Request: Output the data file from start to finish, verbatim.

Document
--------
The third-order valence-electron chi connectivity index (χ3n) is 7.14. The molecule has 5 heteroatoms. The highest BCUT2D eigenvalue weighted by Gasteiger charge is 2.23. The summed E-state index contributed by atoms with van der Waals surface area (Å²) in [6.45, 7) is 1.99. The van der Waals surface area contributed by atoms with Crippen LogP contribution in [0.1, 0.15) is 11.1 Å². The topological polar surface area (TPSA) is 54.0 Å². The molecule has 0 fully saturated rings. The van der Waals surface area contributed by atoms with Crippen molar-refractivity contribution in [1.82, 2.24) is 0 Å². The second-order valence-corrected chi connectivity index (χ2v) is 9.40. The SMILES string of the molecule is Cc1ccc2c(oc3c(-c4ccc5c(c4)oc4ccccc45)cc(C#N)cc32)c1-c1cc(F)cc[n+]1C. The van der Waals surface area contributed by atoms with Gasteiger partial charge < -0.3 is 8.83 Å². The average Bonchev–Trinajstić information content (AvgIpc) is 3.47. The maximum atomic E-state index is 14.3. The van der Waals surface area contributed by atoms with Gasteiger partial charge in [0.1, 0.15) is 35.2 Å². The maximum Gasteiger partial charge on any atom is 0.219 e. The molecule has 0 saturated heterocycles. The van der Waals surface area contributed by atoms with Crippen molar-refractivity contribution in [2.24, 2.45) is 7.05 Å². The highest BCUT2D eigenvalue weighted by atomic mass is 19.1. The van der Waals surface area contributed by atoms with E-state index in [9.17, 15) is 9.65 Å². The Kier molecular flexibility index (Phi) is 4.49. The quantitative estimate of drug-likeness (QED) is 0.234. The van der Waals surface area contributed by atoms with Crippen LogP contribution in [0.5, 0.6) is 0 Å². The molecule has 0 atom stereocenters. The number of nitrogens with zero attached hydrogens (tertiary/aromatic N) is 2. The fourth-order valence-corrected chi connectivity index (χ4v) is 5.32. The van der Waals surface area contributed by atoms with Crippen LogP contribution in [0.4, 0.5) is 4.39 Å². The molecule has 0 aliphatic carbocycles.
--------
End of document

The third-order valence-electron chi connectivity index (χ3n) is 7.14. The molecule has 5 heteroatoms. The highest BCUT2D eigenvalue weighted by Gasteiger charge is 2.23. The summed E-state index contributed by atoms with van der Waals surface area (Å²) in [6.45, 7) is 1.99. The van der Waals surface area contributed by atoms with Crippen LogP contribution in [0.1, 0.15) is 11.1 Å². The topological polar surface area (TPSA) is 54.0 Å². The molecule has 0 fully saturated rings. The van der Waals surface area contributed by atoms with Crippen molar-refractivity contribution in [1.82, 2.24) is 0 Å². The second-order valence-corrected chi connectivity index (χ2v) is 9.40. The SMILES string of the molecule is Cc1ccc2c(oc3c(-c4ccc5c(c4)oc4ccccc45)cc(C#N)cc32)c1-c1cc(F)cc[n+]1C. The van der Waals surface area contributed by atoms with Gasteiger partial charge < -0.3 is 8.83 Å². The average Bonchev–Trinajstić information content (AvgIpc) is 3.47. The maximum atomic E-state index is 14.3. The van der Waals surface area contributed by atoms with Gasteiger partial charge in [0.1, 0.15) is 35.2 Å². The maximum Gasteiger partial charge on any atom is 0.219 e. The molecule has 0 saturated heterocycles. The van der Waals surface area contributed by atoms with Crippen molar-refractivity contribution in [2.24, 2.45) is 7.05 Å². The highest BCUT2D eigenvalue weighted by atomic mass is 19.1. The van der Waals surface area contributed by atoms with E-state index in [9.17, 15) is 9.65 Å². The Kier molecular flexibility index (Phi) is 4.49. The quantitative estimate of drug-likeness (QED) is 0.234. The van der Waals surface area contributed by atoms with Crippen LogP contribution in [0.5, 0.6) is 0 Å². The molecule has 0 atom stereocenters. The number of nitrogens with zero attached hydrogens (tertiary/aromatic N) is 2. The fourth-order valence-corrected chi connectivity index (χ4v) is 5.32. The van der Waals surface area contributed by atoms with Crippen LogP contribution in [0.4, 0.5) is 4.39 Å². The molecule has 0 aliphatic carbocycles.